Greetings, ladies and gentleman! Wakai finally returns after a long anime hiatus with an anime I’ve personally wanted to watch for a while, Grisaia no Kajitsu. Now, I’m already a big fan of the visual novel (I mean, my avatar is Yuuji from the avatar pack of the game, after all). With Grisaia no Meikyuu and Grisaia no Rakuen getting anime adaptations and the “sex-free” version of Grisaia no Kajitsu visual novel releasing on Steam, I finally got around to finishing this series. First, this is a review solely on the first of the trilogy, Grisaia no Kajitsu. I personally have not read the other two and do not plan on watching the anime adaptations until I do so. Second, this review is probably already pretty biased as I love the visual novel. If you want my opinion for that, here it is: go read it. It’s on Steam, for Meowmel’s sake. The true question I hope to answer with this review is this: should you watch the anime and should you do it before or after reading the visual novel?
The protagonist of Grisaia no Kajitsu is Kazami Yuuji who transfers into Mihama Academy to start a life as a “normal student.” However, Mihama Academy is home to only six students, including himself, each burdened with his or her own past. In other words, somebody decided to take these six messed up high school students shunned by society, stick them a huge school with no one else, and let “the sick tend to the sick.” Whoever thought that was a good idea is dumber than Michiru.
The first couple episodes go through what is the “common route” of the visual novel. In the visual novel, this serves as the introduction of all the characters. An issue with the anime is that this common route is too short. In the visual novel, slice-of-life scenes of light-hearted merriment and the occasional Yuuji-kicking-ass create a varied cast, slowly creating intricate and interesting characters the audience grows to care for. On the other hand, the anime repeatedly falls into the trap of “telling,” not “showing.”
Strangely enough, all of the lewd scenes were kept in the anime. If you’re looking for fan-service, the first few episodes are for you. There are pantie shots after pantie shots to the point of “Holy shit knock it off with the dumb pantie shots. I didn’t ask for sex scenes, please.” Honestly, the anime is very lewd. Watch it alone.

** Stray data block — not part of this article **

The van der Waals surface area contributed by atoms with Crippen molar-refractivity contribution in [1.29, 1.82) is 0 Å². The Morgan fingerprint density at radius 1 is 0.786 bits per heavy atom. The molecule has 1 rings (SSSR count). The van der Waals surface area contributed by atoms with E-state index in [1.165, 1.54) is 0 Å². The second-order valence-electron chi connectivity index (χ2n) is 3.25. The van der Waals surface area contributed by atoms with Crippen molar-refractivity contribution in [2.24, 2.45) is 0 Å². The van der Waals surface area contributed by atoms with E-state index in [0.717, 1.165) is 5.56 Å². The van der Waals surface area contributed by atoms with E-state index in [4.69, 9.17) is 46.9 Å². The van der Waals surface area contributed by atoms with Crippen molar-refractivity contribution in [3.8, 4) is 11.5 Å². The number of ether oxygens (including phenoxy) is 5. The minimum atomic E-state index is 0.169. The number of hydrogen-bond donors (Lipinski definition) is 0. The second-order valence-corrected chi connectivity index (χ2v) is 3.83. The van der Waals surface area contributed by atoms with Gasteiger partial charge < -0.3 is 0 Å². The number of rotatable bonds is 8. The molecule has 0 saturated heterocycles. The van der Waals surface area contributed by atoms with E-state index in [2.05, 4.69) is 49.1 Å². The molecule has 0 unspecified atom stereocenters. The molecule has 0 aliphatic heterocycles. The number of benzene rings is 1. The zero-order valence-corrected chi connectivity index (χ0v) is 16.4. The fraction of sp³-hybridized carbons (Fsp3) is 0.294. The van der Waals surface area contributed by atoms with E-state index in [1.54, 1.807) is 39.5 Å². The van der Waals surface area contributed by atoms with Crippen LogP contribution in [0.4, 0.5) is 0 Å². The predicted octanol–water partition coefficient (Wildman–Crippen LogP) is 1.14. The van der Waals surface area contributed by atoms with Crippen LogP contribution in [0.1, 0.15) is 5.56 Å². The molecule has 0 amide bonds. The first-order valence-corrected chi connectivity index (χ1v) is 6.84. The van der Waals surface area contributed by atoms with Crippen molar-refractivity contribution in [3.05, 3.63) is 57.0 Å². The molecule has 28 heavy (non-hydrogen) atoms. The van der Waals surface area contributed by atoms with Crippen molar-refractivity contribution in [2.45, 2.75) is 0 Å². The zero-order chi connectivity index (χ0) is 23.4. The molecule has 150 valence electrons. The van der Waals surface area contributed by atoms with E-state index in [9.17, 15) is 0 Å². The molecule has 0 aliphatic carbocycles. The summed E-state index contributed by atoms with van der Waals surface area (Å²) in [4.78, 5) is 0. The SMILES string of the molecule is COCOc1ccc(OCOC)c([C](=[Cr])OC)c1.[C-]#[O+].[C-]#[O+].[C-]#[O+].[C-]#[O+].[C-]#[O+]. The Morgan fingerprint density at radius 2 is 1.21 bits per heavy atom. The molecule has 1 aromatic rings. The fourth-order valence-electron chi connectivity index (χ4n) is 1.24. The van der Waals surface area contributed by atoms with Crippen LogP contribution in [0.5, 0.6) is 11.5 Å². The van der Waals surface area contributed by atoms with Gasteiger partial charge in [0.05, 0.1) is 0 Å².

The remaining ten episodes after the first three common route arc are reserved for the five different endings of the visual novel. In the visual novel, each ending is completely separate from the others, as each involve romantic relationships between Yuuji and the heroine of that route, going as far as marriage and living happily ever after in some routes. However, the anime creates one central story line that addresses every route, one after another.
If I had to pinpoint the biggest problem in the anime, it’s the Yuuji is too goddamn sexy. He’s a tough, stoic main character who seems to be completely in charge of every situation. Naturally, this means he tackles every other character’s tragic backstory, as if going down a checklist. In fact, that’s literally what this anime feels like: a checklist of the major plot points of each route. Luckily, the anime gets every point right, though it does cheat on some routes (I’m looking at you, Yumiko).
However, the problem is that a centralized story cannot have Yuuji be in a romantic relationship. Without the romance of each individual route, Yuuji loses the motivation for helping each of the characters out. In fact, the saddest thing about the anime is that Yuuji is less of a character than he is in the visual novel. Yuuji, in the visual novel, is smart, resourceful, and collected. However, he is devoid of emotions such as happiness and love. It is through his interactions with the other characters than he develops as a person. Depending on which route and which heroine is chosen, Yuuji’s changes differ ever-so-slightly.
Anime Yuuji, however, is the same as he is on episode 13 as he was on episode 1. Tragic, really.
A thirteen episode adaptation of a 50 hour visual novel can’t really hope to compare to the original. However, the individual characters and their drama alone make Grisaia no Kajitsu worth it to watch. If you want a mix of cute anime girls doing cute anime girl things with “holy shit that got really dark really fast so much drama omg what,” that’s Grisaia no Kajitsu.
If you have not read the visual novel, I recommend watching the anime first. While some details are glossed over, the anime tells the main story well enough. Then, take your time and read the visual novel. Again, it’s on Steam. If you have read the visual novel, take the anime as a nostalgic walk down memory lane of the story you once enjoyed. The first couple episodes were somewhat frustrating, but after a while, once I viewed the anime as an interpretation, rather than an adaptation, it was far more enjoyable.
Now excuse me while I wait impatiently for the other two visual novels to be translated.